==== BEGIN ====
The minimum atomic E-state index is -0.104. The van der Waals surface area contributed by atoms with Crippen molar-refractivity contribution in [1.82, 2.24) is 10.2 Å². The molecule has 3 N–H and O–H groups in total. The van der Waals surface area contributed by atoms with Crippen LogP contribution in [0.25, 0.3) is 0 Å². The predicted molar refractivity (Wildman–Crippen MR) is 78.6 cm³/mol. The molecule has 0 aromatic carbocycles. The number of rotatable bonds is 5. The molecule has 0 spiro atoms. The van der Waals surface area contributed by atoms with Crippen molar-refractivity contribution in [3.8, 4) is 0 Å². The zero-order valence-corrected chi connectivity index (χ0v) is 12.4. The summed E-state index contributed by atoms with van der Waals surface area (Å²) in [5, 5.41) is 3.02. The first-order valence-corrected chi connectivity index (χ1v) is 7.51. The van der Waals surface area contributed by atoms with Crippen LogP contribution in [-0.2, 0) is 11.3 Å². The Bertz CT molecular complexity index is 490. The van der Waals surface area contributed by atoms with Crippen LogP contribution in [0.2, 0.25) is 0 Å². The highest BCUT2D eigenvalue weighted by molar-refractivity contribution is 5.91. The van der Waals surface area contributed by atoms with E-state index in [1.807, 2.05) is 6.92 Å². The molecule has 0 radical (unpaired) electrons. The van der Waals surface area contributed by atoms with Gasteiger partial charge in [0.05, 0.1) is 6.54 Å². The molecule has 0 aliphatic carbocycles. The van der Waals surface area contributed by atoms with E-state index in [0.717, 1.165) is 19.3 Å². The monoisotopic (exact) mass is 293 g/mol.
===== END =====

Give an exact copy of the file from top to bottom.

The minimum atomic E-state index is -0.104. The van der Waals surface area contributed by atoms with Crippen molar-refractivity contribution in [1.82, 2.24) is 10.2 Å². The molecule has 3 N–H and O–H groups in total. The van der Waals surface area contributed by atoms with Crippen LogP contribution in [0.25, 0.3) is 0 Å². The predicted molar refractivity (Wildman–Crippen MR) is 78.6 cm³/mol. The molecule has 0 aromatic carbocycles. The number of rotatable bonds is 5. The molecule has 0 spiro atoms. The van der Waals surface area contributed by atoms with Crippen molar-refractivity contribution in [3.8, 4) is 0 Å². The zero-order valence-corrected chi connectivity index (χ0v) is 12.4. The summed E-state index contributed by atoms with van der Waals surface area (Å²) in [5, 5.41) is 3.02. The first-order valence-corrected chi connectivity index (χ1v) is 7.51. The van der Waals surface area contributed by atoms with Crippen LogP contribution in [-0.2, 0) is 11.3 Å². The Bertz CT molecular complexity index is 490. The van der Waals surface area contributed by atoms with Crippen LogP contribution in [0.2, 0.25) is 0 Å². The highest BCUT2D eigenvalue weighted by molar-refractivity contribution is 5.91. The van der Waals surface area contributed by atoms with E-state index in [1.807, 2.05) is 6.92 Å². The molecule has 0 radical (unpaired) electrons. The van der Waals surface area contributed by atoms with Gasteiger partial charge in [0.05, 0.1) is 6.54 Å². The molecule has 0 aliphatic carbocycles. The van der Waals surface area contributed by atoms with E-state index in [0.717, 1.165) is 19.3 Å². The monoisotopic (exact) mass is 293 g/mol.